Create value to create revenue

I am not really a business person – I don’t derive a great deal of joy from “the business side”. In fact, in the interests of full disclosure I’ve never run more than a one man enterprise, but I have worked at the higher levels of other people’s businesses and been responsible for decisions which had direct consequences for the flow of revenue into or out of them.

Not being a well versed businessman, some of the delicate intricacies can be overwhelming. However, when I get lost in market scans, or cash flow analysis, or wage expectations, or industry trends I like to remind myself of a simple maxim which (perhaps unsurprisingly) seems to hold true for most businesses: create value to create revenue.

I think we can agree that the primary ¬†goal of the average business is to create revenue (obviously there are other reasons, but businesses typically can’t exist in the real world without revenue). What is revenue used for? To create more revenue, of course. It also pays for wages, overheads and weekends in Maui top and tailed with rides in the company jet (I wish).

This is the great perpetual motion machine of business. Create revenue to pay expenses to create more revenue to pay expenses to create .. you get the idea.

But how does one create revenue? (I promise this is the last soon-to-be-answered question).

By creating value.

What exactly is value? (oops, I lied)

My definition: Value is anything that other people are willing to pay you money for.

Value could be derived through:

  • Building useful and leading edge products or services at the right price point for the right customers (how to determine those factors is another book entirely – suffice to say it might be easy and obvious or it might be very hard depending on what you are trying to achieve and who you are trying to target)
  • Offering great customer service/support (throughout the entire account lifetime – from pre-sales through to account management and day to day help desk) – every contact with a customer is another opportunity to create value and therefore revenue
  • Providing significant experience and knowledge through consulting or other “body shop” mechanisms

There is a trick, however, to actually turning value into revenue. The trick is getting someone to see the value and (perhaps unfortunately) people most often value money. A mentor who I learnt a great deal from over a number of years once told me “people don’t value something if they don’t have to pay for it”.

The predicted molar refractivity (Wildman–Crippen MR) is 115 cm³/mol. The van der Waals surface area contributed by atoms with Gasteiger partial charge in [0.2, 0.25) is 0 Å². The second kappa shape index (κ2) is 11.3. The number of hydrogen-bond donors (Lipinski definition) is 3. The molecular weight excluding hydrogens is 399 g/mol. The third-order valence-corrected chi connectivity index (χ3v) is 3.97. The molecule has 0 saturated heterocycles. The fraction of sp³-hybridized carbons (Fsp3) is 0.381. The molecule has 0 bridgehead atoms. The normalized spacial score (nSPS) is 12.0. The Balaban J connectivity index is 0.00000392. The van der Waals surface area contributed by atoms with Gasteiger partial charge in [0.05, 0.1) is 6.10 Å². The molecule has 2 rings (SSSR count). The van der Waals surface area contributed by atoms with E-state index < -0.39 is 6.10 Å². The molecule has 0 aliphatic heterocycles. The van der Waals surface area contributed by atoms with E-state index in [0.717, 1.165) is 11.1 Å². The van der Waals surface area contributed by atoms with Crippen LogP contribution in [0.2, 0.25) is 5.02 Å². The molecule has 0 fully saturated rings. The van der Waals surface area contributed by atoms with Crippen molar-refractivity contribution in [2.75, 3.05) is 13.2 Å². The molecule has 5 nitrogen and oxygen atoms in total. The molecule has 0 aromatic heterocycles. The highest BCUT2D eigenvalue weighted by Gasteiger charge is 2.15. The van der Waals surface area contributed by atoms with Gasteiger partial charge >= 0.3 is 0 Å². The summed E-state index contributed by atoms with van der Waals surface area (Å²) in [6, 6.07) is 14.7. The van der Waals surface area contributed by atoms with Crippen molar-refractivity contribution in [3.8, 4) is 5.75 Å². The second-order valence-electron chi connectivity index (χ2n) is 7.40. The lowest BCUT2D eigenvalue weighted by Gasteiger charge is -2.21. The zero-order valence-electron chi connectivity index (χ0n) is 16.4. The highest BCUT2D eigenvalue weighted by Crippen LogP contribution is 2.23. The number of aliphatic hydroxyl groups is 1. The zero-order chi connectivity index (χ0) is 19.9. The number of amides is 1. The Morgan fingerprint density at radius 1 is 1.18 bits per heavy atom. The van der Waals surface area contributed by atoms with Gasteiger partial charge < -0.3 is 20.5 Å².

So, to create revenue from value you have to put a price on it. Typically this has to be done up front as once you’ve provided said value it’s often too late to put out your hand and hope to receive something in return.

I guess what I’m trying to say is business to me is about doing great things, but ensuring that every step of the way you are being remunerated for the value that you add, and making sure that everyone knows exactly what that value is worth.

Perhaps this (probably) is a gross oversimplification of the many-fold aspects of business and it’s incumbent complexities, but thinking this way has helped me and I hope it helps you too.

I’m a generalist

I’m a generalist.

I have been fortunate enough over the last decade to have worked with dozens of typically mutually exclusive technology stacks, to solve whatever problem required a solution at the time.

I am a Software Engineer, an Enterprise Architect, a Network, System & Database Administrator. I am probably not what you would call a career expert in any of these disciplines, but I have to perform parts of all of these roles to get by in my day to day.

To recite part of the laundry list, I have:

  • Developed web applications with Perl, Javascript and PostgreSQL
  • Developed desktop applications in C# and SQL Server
  • Designed and deployed Data Centre networks and hardware with Cisco, Dell, Sun and more
  • Run sales meetings, written proposals and responded to tenders – then project managed the delivery of some of these

I don’t say all of this to boast, or to otherwise big note myself. The key is that I’ve done a lot of different things and while I’ve thought about blogging many times I never got around to it.

Now I have.

Welcome to my blog, it will be messy at first and while I consider myself a good communicator, I expect the format will take some time to really get used to.

I intend to cover whatever springs to mind, whatever I am interested in at the time. Sometimes I will simply record the answers to problems solved in case my pain might help others.

If you have something to say, feel free to comment. I would love to hear where I’m wrong or could be doing something better.